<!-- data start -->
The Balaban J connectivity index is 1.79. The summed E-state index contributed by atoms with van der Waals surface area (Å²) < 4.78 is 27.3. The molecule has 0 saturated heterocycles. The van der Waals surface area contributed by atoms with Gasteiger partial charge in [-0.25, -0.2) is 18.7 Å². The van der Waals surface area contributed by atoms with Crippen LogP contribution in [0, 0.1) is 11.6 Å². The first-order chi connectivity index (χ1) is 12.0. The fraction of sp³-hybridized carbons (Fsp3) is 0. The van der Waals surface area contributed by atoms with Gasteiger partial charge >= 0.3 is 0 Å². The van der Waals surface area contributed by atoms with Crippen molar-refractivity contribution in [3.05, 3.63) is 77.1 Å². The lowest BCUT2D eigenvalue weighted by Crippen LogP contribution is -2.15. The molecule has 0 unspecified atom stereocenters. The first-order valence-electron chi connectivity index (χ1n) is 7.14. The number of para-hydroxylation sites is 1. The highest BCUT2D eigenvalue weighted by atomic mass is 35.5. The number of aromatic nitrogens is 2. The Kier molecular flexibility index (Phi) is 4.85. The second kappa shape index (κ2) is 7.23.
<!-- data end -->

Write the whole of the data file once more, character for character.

The Balaban J connectivity index is 1.79. The summed E-state index contributed by atoms with van der Waals surface area (Å²) < 4.78 is 27.3. The molecule has 0 saturated heterocycles. The van der Waals surface area contributed by atoms with Gasteiger partial charge in [-0.25, -0.2) is 18.7 Å². The van der Waals surface area contributed by atoms with Crippen LogP contribution in [0, 0.1) is 11.6 Å². The first-order chi connectivity index (χ1) is 12.0. The fraction of sp³-hybridized carbons (Fsp3) is 0. The van der Waals surface area contributed by atoms with Gasteiger partial charge >= 0.3 is 0 Å². The van der Waals surface area contributed by atoms with Crippen molar-refractivity contribution in [3.05, 3.63) is 77.1 Å². The lowest BCUT2D eigenvalue weighted by Crippen LogP contribution is -2.15. The molecule has 0 unspecified atom stereocenters. The first-order valence-electron chi connectivity index (χ1n) is 7.14. The number of para-hydroxylation sites is 1. The highest BCUT2D eigenvalue weighted by atomic mass is 35.5. The number of aromatic nitrogens is 2. The Kier molecular flexibility index (Phi) is 4.85. The second kappa shape index (κ2) is 7.23.